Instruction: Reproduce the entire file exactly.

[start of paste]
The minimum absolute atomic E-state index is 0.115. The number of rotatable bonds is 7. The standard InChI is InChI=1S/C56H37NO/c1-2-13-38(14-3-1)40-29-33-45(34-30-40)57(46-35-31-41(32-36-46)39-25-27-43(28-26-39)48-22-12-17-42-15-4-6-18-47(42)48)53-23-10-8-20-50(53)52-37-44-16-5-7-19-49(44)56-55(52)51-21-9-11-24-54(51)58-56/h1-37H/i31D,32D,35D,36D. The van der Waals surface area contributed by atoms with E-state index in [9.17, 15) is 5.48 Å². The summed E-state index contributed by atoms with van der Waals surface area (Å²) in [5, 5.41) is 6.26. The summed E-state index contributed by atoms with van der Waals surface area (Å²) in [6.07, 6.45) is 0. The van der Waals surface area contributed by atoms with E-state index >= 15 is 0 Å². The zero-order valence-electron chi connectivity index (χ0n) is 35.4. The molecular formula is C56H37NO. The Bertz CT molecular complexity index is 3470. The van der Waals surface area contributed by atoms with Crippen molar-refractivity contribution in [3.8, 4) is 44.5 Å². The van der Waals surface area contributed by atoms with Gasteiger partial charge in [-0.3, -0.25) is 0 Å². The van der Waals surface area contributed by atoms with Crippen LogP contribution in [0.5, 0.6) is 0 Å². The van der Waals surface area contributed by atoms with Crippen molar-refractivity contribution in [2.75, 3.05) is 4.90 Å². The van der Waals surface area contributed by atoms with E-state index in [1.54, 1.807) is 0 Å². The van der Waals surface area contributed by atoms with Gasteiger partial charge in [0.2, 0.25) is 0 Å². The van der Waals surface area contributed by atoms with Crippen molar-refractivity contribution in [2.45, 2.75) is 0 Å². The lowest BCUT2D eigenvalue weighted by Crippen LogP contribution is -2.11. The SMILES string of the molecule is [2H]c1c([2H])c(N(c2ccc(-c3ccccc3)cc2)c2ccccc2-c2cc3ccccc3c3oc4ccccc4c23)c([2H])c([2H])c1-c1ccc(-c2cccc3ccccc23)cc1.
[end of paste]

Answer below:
The minimum absolute atomic E-state index is 0.115. The number of rotatable bonds is 7. The standard InChI is InChI=1S/C56H37NO/c1-2-13-38(14-3-1)40-29-33-45(34-30-40)57(46-35-31-41(32-36-46)39-25-27-43(28-26-39)48-22-12-17-42-15-4-6-18-47(42)48)53-23-10-8-20-50(53)52-37-44-16-5-7-19-49(44)56-55(52)51-21-9-11-24-54(51)58-56/h1-37H/i31D,32D,35D,36D. The van der Waals surface area contributed by atoms with E-state index in [9.17, 15) is 5.48 Å². The summed E-state index contributed by atoms with van der Waals surface area (Å²) in [5, 5.41) is 6.26. The summed E-state index contributed by atoms with van der Waals surface area (Å²) in [6.07, 6.45) is 0. The van der Waals surface area contributed by atoms with E-state index >= 15 is 0 Å². The zero-order valence-electron chi connectivity index (χ0n) is 35.4. The molecular formula is C56H37NO. The Bertz CT molecular complexity index is 3470. The van der Waals surface area contributed by atoms with Crippen molar-refractivity contribution in [3.8, 4) is 44.5 Å². The van der Waals surface area contributed by atoms with Gasteiger partial charge in [-0.3, -0.25) is 0 Å². The van der Waals surface area contributed by atoms with Crippen LogP contribution in [0.5, 0.6) is 0 Å². The van der Waals surface area contributed by atoms with Crippen molar-refractivity contribution in [2.75, 3.05) is 4.90 Å². The van der Waals surface area contributed by atoms with E-state index in [1.54, 1.807) is 0 Å². The van der Waals surface area contributed by atoms with Gasteiger partial charge in [0.2, 0.25) is 0 Å². The van der Waals surface area contributed by atoms with Crippen molar-refractivity contribution in [2.45, 2.75) is 0 Å². The lowest BCUT2D eigenvalue weighted by Crippen LogP contribution is -2.11. The SMILES string of the molecule is [2H]c1c([2H])c(N(c2ccc(-c3ccccc3)cc2)c2ccccc2-c2cc3ccccc3c3oc4ccccc4c23)c([2H])c([2H])c1-c1ccc(-c2cccc3ccccc23)cc1.